Credit Managers See Slowdown
January 8, 2007,
With the nation's corporate credit watchdogs growing more wary, the monthly Credit Managers' Index fell for a fifth straight month in December, dropping to its lowest level in almost three years, since April 2003.
The trade group said information coming from its members "strongly suggests a slowing economy, and remains consistent with data from the rest of the macro-economy indicating a slowdown," specifically weak GDP growth for two straight quarters, weakness in durable goods orders, modest holiday sales, and signs of weakness in the labor markets.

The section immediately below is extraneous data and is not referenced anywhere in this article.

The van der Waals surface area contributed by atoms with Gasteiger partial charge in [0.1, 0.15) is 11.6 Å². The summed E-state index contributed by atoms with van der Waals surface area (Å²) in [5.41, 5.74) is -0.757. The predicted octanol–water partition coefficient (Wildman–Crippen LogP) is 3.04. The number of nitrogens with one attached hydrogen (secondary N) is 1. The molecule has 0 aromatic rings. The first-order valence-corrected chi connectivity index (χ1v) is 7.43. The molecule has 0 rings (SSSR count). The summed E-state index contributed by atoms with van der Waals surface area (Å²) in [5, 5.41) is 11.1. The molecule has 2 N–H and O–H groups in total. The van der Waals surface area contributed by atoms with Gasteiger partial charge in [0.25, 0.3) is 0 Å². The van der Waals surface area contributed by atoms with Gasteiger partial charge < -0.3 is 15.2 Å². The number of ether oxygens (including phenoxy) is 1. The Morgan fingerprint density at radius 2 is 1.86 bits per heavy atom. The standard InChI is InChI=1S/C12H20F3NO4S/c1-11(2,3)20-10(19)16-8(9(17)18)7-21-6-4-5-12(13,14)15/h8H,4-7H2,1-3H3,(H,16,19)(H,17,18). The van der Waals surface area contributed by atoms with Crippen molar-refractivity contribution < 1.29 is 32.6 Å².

The manufacturing sector showed signs of improvement, helped by rising sales, the NACM reported. Even so, five of the 10 components that make up the manufacturing index fell, but were offset by big gains in sales, new credit applications, and a lower rate of bankruptcies.
The service sector fell for a third straight month, dropping 2.5% as eight of the 10 index components declined.
Measured on a year-over-year basis, the Credit Managers' Index has fallen 3.6% to a level of 54.7 with nine of the 10 components falling. The 12-month drop was driven mostly by deterioration in the services sector, which fell 7.5%. Manufacturing eked out a slender gain of 0.4%. "Overall, the year-over-year data continues to suggest an economy slowly weakening under the strain of tightened monetary policy and a decimated housing market," the NACM reported.